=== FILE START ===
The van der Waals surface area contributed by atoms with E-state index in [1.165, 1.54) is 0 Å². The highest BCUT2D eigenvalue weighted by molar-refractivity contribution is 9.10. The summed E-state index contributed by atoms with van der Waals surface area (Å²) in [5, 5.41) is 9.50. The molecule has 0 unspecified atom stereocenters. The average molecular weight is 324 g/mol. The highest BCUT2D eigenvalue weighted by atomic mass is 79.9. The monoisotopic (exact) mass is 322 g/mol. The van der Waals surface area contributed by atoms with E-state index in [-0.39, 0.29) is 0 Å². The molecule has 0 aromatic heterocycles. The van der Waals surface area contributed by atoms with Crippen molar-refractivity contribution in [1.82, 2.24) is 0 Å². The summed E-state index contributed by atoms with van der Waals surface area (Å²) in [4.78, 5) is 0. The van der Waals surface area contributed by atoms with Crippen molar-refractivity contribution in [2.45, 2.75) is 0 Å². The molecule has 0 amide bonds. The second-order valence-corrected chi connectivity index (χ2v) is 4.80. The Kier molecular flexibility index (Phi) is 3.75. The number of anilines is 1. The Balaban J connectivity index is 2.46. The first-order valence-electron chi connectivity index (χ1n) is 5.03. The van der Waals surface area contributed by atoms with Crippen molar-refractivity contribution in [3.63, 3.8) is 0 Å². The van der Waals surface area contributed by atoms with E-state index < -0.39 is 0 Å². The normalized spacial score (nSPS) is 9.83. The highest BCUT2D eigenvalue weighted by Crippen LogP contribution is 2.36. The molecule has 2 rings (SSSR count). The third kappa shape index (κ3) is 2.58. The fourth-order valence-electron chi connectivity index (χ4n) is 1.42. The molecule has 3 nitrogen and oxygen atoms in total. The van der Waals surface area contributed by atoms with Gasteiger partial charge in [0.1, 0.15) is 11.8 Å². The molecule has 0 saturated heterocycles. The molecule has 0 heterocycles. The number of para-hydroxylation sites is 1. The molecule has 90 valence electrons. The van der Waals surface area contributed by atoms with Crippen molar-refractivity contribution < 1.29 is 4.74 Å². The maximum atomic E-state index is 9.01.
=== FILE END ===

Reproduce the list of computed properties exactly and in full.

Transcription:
The van der Waals surface area contributed by atoms with E-state index in [1.165, 1.54) is 0 Å². The highest BCUT2D eigenvalue weighted by molar-refractivity contribution is 9.10. The summed E-state index contributed by atoms with van der Waals surface area (Å²) in [5, 5.41) is 9.50. The molecule has 0 unspecified atom stereocenters. The average molecular weight is 324 g/mol. The highest BCUT2D eigenvalue weighted by atomic mass is 79.9. The monoisotopic (exact) mass is 322 g/mol. The van der Waals surface area contributed by atoms with E-state index in [-0.39, 0.29) is 0 Å². The molecule has 0 aromatic heterocycles. The van der Waals surface area contributed by atoms with Crippen molar-refractivity contribution in [1.82, 2.24) is 0 Å². The summed E-state index contributed by atoms with van der Waals surface area (Å²) in [4.78, 5) is 0. The van der Waals surface area contributed by atoms with Crippen molar-refractivity contribution in [2.45, 2.75) is 0 Å². The molecule has 0 amide bonds. The second-order valence-corrected chi connectivity index (χ2v) is 4.80. The Kier molecular flexibility index (Phi) is 3.75. The number of anilines is 1. The Balaban J connectivity index is 2.46. The first-order valence-electron chi connectivity index (χ1n) is 5.03. The van der Waals surface area contributed by atoms with Crippen molar-refractivity contribution in [3.63, 3.8) is 0 Å². The van der Waals surface area contributed by atoms with E-state index < -0.39 is 0 Å². The normalized spacial score (nSPS) is 9.83. The highest BCUT2D eigenvalue weighted by Crippen LogP contribution is 2.36. The molecule has 2 rings (SSSR count). The third kappa shape index (κ3) is 2.58. The fourth-order valence-electron chi connectivity index (χ4n) is 1.42. The molecule has 3 nitrogen and oxygen atoms in total. The van der Waals surface area contributed by atoms with Gasteiger partial charge in [0.1, 0.15) is 11.8 Å². The molecule has 0 saturated heterocycles. The molecule has 0 heterocycles. The number of para-hydroxylation sites is 1. The molecule has 90 valence electrons. The van der Waals surface area contributed by atoms with Crippen molar-refractivity contribution < 1.29 is 4.74 Å². The maximum atomic E-state index is 9.01.